An Investigation of Safety Problems at Skewed Rail-Highway Grade Crossings

Report No: 84-R47

Published in 1984

About the report:

Skewed rail-highway grade crossings can be a safety problem because of the restrictions which the angle of crossing may place upon a motorist's ability to detect an oncoming train and because of the potential roadway hazard which the use of flangeways in crossing surfaces poses for cyclists. This study has found that at skewed grade crossings in Virginia where design sight distance requirements cannot be met restrictions have usually been imposed by vegetation, buildings, or embankments and not by the angle of crossing. The investigation of cyclist accidents has shown that these accidents appear to be limited to crossings that intersect the centerline of the highway at an angle of 30° or less. To improve safety at these crossings, it is suggested that cyclist warning signs be installed, a section on skewed crossings hazards be added to the Virginia Motorcycle Operator's Manual, instruction on skewed crossing safety be included in the Department of Education's bicycle safety program, and, at those crossings where cyclist accidents are a frequent occurrence, engineering feasibility studies be conducted on the use of a rubber crossing surface with filler strips in the flangeways.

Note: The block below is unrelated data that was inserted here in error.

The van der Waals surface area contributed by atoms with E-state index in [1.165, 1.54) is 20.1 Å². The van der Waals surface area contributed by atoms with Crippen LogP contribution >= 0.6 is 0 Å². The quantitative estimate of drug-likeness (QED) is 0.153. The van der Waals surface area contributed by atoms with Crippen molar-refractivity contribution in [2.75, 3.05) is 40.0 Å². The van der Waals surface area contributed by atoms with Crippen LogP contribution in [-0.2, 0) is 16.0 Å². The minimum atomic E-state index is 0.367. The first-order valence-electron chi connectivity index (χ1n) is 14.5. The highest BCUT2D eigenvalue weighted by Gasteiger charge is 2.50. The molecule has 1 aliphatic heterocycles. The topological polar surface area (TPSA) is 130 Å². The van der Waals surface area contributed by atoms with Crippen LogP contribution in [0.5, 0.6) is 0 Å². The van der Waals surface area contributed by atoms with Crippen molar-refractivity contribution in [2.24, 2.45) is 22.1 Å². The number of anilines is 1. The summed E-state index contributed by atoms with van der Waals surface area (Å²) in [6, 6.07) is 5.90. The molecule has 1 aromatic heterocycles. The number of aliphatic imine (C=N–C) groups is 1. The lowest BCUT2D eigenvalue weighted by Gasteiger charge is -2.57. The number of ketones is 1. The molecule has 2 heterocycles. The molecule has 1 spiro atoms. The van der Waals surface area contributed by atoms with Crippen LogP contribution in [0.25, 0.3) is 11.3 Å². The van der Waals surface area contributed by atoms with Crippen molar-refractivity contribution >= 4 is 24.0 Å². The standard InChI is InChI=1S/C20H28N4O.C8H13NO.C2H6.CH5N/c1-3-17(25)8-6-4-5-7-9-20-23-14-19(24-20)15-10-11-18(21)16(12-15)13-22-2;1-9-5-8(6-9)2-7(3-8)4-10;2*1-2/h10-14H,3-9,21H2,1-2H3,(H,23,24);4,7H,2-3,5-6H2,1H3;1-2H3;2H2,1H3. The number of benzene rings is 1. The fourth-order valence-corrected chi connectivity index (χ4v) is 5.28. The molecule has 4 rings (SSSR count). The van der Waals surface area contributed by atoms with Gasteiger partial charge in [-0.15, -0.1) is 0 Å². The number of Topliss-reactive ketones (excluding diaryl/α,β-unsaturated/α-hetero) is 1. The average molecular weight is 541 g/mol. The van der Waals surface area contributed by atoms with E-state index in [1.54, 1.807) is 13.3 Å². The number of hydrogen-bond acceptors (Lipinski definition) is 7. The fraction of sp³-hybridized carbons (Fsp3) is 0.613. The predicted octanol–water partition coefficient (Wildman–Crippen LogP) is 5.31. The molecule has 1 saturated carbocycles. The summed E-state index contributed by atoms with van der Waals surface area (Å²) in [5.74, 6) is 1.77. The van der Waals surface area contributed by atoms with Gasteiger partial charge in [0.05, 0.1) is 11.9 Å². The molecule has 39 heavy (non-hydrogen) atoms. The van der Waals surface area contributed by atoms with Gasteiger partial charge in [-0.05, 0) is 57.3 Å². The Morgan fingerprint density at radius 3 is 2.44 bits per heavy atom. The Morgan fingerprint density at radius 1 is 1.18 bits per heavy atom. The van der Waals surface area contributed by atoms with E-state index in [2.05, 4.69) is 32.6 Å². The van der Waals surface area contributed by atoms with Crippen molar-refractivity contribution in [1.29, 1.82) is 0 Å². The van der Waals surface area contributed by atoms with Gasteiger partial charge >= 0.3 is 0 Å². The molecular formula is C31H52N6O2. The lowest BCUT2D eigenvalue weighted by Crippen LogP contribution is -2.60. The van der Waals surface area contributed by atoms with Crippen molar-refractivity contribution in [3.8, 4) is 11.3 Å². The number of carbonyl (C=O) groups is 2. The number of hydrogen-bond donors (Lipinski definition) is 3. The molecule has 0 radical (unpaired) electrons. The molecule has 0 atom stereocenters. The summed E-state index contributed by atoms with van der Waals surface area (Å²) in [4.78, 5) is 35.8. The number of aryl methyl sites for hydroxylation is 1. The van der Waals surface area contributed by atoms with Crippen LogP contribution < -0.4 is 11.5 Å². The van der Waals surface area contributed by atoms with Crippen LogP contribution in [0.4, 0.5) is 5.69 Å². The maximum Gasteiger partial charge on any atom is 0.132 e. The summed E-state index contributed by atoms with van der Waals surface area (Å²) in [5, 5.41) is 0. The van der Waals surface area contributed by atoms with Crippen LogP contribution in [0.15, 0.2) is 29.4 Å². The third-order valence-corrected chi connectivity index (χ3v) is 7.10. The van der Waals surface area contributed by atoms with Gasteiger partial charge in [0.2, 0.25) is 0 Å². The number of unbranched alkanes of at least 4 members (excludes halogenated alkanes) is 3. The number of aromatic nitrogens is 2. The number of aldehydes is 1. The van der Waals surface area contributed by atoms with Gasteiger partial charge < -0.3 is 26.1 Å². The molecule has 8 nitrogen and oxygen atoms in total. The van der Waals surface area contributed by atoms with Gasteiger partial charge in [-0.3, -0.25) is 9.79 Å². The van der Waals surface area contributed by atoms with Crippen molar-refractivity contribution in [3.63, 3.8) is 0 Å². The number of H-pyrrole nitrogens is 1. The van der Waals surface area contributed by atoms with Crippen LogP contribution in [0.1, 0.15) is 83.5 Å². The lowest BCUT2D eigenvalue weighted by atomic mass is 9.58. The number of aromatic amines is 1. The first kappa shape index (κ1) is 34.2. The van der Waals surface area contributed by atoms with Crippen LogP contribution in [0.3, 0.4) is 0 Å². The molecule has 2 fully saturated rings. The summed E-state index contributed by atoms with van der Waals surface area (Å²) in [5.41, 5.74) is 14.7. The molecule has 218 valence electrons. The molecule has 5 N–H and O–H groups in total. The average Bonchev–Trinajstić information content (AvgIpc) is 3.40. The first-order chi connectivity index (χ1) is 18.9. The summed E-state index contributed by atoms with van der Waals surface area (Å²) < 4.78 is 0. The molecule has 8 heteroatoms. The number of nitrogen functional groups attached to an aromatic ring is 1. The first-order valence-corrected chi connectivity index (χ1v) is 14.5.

Disclaimer Statement:The contents of this report reflect the views of the author(s), who is responsible for the facts and the accuracy of the data presented herein. The contents do not necessarily reflect the official views or policies of the Virginia Department of Transportation, the Commonwealth Transportation Board, or the Federal Highway Administration. This report does not constitute a standard, specification, or regulation. Any inclusion of manufacturer names, trade names, or trademarks is for identification purposes only and is not to be considered an endorsement.


  • Eric Paltell

Last updated: January 17, 2024

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